Whether for pleasure or business, traveling can be challenging for those working hard to stay sober. Traveling can feel like the ultimate test of your sobriety.  With a little planning and foresight, you can minimize the risk and enjoy travel by keeping these tips in mind:

Become familiar with your destination 

When researching a vacation destination, take care to avoid Germany’s Oktoberfest, Daytona Beach during spring break, and wine tours in Napa Valley. A “party” cruise culture with unlimited food and drinks are other vacation choices you might be wise to steer clear of.

If your goal is to remain sober,  plan a trip to a national park where alcohol is prohibited. Utah is another good travel option, visit the “Mighty Five” national parks – Zion, Bryce Canyon, Arches, Capitol Reef and Canyonlands. Sober travel requires a travel focus on places that are not centered around a drinking and partying culture.

Sober travel is a new and booming travel option. Sober travel focuses on safe travel environments with like-minded sober individuals. There are travel tours for every imaginable activity – sober safaris, sober retreats, sober sports, sober cruises, and even sober Club Med. You can also arrange for a sober concierge as a sober guide through your desired travel destination, hitting the hot spots while skipping the temptations.

Take your support network with you

A strong support group is often essential to successful sobriety and traveling to unfamiliar places. Without that support, it can be quite unsettling. A big part of recovery is community and accountability. To stay sober while traveling, it’s often important to stay connected to your sponsor, your network, and your sober support. Today, it is easier than ever to carry your support system with you. Having a smartphone that allows access to apps with all types of inspirational and encouraging messages, daily reflections, and other sobriety tips. There are even apps that provide schedules for support group meetings in your travel area.

Plan activities before you get there

Although you don’t have to fill your every moment, it is wise to know what activities are available so you can plan your itinerary ahead of time. Learn about museums, film screenings, or popular restaurants. Do your homework and invite your co-workers as a cool new way to network that doesn’t revolve around drinking. Your co-workers may see your plans as a welcome change from the after-work drinks that are so often part of business trips.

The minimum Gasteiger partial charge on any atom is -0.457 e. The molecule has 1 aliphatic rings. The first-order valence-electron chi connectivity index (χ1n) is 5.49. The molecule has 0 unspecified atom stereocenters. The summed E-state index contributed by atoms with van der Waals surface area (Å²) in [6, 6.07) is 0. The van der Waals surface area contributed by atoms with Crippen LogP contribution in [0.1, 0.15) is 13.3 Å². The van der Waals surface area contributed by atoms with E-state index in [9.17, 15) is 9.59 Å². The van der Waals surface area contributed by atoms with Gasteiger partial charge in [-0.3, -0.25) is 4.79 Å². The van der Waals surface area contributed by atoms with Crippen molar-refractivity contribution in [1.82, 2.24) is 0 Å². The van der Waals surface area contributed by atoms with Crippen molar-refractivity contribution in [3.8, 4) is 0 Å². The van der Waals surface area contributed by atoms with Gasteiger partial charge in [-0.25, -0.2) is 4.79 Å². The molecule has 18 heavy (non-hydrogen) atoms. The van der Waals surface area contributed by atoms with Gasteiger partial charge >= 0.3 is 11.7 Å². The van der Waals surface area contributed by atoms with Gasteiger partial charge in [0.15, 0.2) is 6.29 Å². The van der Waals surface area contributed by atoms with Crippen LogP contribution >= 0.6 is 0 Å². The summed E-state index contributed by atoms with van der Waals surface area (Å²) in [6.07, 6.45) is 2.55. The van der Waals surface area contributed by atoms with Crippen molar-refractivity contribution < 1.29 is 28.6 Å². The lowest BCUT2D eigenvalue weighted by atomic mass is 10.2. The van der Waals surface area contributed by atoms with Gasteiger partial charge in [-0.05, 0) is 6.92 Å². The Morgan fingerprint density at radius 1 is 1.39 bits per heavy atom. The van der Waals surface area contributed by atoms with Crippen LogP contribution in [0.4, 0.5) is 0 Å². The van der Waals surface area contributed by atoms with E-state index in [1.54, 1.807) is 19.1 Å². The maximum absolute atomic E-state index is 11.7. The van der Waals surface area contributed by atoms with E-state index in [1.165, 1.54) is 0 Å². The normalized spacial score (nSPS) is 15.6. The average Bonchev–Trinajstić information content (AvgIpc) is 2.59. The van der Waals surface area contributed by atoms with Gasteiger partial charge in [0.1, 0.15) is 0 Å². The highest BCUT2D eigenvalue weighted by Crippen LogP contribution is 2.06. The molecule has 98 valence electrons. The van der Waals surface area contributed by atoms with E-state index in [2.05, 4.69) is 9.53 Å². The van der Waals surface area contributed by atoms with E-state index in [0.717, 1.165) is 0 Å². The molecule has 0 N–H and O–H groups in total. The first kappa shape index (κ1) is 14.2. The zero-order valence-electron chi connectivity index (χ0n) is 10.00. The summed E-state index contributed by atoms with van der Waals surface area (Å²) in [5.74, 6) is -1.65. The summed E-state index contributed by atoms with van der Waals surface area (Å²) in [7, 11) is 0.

Create a list of coping strategies

Traveling is undeniably stressful under the best circumstances. The unpredictability of traveling, new cultures, currency, foods and languages can be a trigger. Without coping strategies in place, drinking alcohol may begin to feel like a good option. Prepare yourself for travel by practicing stress-reduction techniques you can call upon as needed. Deep-breathing exercises can be done anywhere and at any time. Mindfulness techniques that can bring you into the moment instead of getting wound up about what might be.

Proper preparation prevents poor performance”-Unknown

Recreate the comforts of home

When you are alone in your room, create a ritual of unpacking by lighting a small travel candle. Bring your own pillow that feels like the comfort of home. Recreate a comfort zone for yourself, as much as possible. You may have an emotional support animal or support person that you can bring with you while you travel.

Check in with yourself

Air travel is dehydrating and exhausting so drink lots of water. Yoga, although stretching in the aisle may look ridiculous, improves the way you feel throughout your trip. Constantly check in with yourself, ask yourself questions like are you tired? Are you thirsty? Don’t forget to listen to yourself when you answer.

Create boundaries for your success

Make choices that are good for you, no explanations are necessary. If you skip out on a networking event that revolves around drinking, give yourself permission to skip out on them on the road too.

Daring to set boundaries is about having the courage to love ourselves even when we risk disappointing others”– Brene Brown

Finally, be mindful of what is important to you

You may be tempted to second guess your sobriety when surrounded by people sipping cocktails and laughing it up at the bar. Remember why you chose sobriety, be clear in the memory of why that life did not work for you. Remind yourself that being sober and present, is a travel experience worth remembering.  Sobriety is magical, go out and discover the world with the courage of sobriety.